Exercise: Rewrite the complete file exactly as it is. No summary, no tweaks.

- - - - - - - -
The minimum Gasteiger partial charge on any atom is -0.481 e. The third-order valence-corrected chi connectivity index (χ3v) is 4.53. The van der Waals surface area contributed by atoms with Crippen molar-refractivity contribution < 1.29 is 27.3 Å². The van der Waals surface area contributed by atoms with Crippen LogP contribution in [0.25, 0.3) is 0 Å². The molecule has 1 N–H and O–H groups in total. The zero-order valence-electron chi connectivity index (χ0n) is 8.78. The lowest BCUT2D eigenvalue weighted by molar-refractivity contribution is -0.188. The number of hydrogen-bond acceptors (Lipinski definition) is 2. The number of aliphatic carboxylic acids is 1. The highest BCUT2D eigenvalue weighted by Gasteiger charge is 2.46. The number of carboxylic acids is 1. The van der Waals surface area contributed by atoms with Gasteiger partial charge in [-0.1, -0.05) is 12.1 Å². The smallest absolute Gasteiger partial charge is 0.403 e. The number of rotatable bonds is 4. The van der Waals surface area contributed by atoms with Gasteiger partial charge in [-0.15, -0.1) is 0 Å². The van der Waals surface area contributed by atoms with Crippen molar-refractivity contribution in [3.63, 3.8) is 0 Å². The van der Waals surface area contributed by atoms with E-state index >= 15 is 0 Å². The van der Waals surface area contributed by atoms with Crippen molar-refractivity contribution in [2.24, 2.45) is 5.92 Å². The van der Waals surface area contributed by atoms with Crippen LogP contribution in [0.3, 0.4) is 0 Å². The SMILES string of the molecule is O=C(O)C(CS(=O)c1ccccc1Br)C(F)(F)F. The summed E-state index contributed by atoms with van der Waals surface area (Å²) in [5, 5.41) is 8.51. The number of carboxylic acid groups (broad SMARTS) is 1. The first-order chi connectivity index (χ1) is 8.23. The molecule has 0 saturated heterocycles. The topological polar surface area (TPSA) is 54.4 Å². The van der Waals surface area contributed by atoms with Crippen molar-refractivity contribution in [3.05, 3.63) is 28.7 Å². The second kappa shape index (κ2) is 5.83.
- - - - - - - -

The minimum Gasteiger partial charge on any atom is -0.481 e. The third-order valence-corrected chi connectivity index (χ3v) is 4.53. The van der Waals surface area contributed by atoms with Crippen molar-refractivity contribution < 1.29 is 27.3 Å². The van der Waals surface area contributed by atoms with Crippen LogP contribution in [0.25, 0.3) is 0 Å². The molecule has 1 N–H and O–H groups in total. The zero-order valence-electron chi connectivity index (χ0n) is 8.78. The lowest BCUT2D eigenvalue weighted by molar-refractivity contribution is -0.188. The number of hydrogen-bond acceptors (Lipinski definition) is 2. The number of aliphatic carboxylic acids is 1. The highest BCUT2D eigenvalue weighted by Gasteiger charge is 2.46. The number of carboxylic acids is 1. The van der Waals surface area contributed by atoms with Gasteiger partial charge in [-0.1, -0.05) is 12.1 Å². The smallest absolute Gasteiger partial charge is 0.403 e. The number of rotatable bonds is 4. The van der Waals surface area contributed by atoms with Gasteiger partial charge in [-0.15, -0.1) is 0 Å². The van der Waals surface area contributed by atoms with Crippen molar-refractivity contribution in [3.63, 3.8) is 0 Å². The van der Waals surface area contributed by atoms with E-state index >= 15 is 0 Å². The van der Waals surface area contributed by atoms with Crippen molar-refractivity contribution in [2.24, 2.45) is 5.92 Å². The van der Waals surface area contributed by atoms with Crippen LogP contribution in [0.3, 0.4) is 0 Å². The SMILES string of the molecule is O=C(O)C(CS(=O)c1ccccc1Br)C(F)(F)F. The summed E-state index contributed by atoms with van der Waals surface area (Å²) in [5, 5.41) is 8.51. The number of carboxylic acid groups (broad SMARTS) is 1. The first-order chi connectivity index (χ1) is 8.23. The molecule has 0 saturated heterocycles. The topological polar surface area (TPSA) is 54.4 Å². The van der Waals surface area contributed by atoms with Crippen molar-refractivity contribution in [3.05, 3.63) is 28.7 Å². The second kappa shape index (κ2) is 5.83.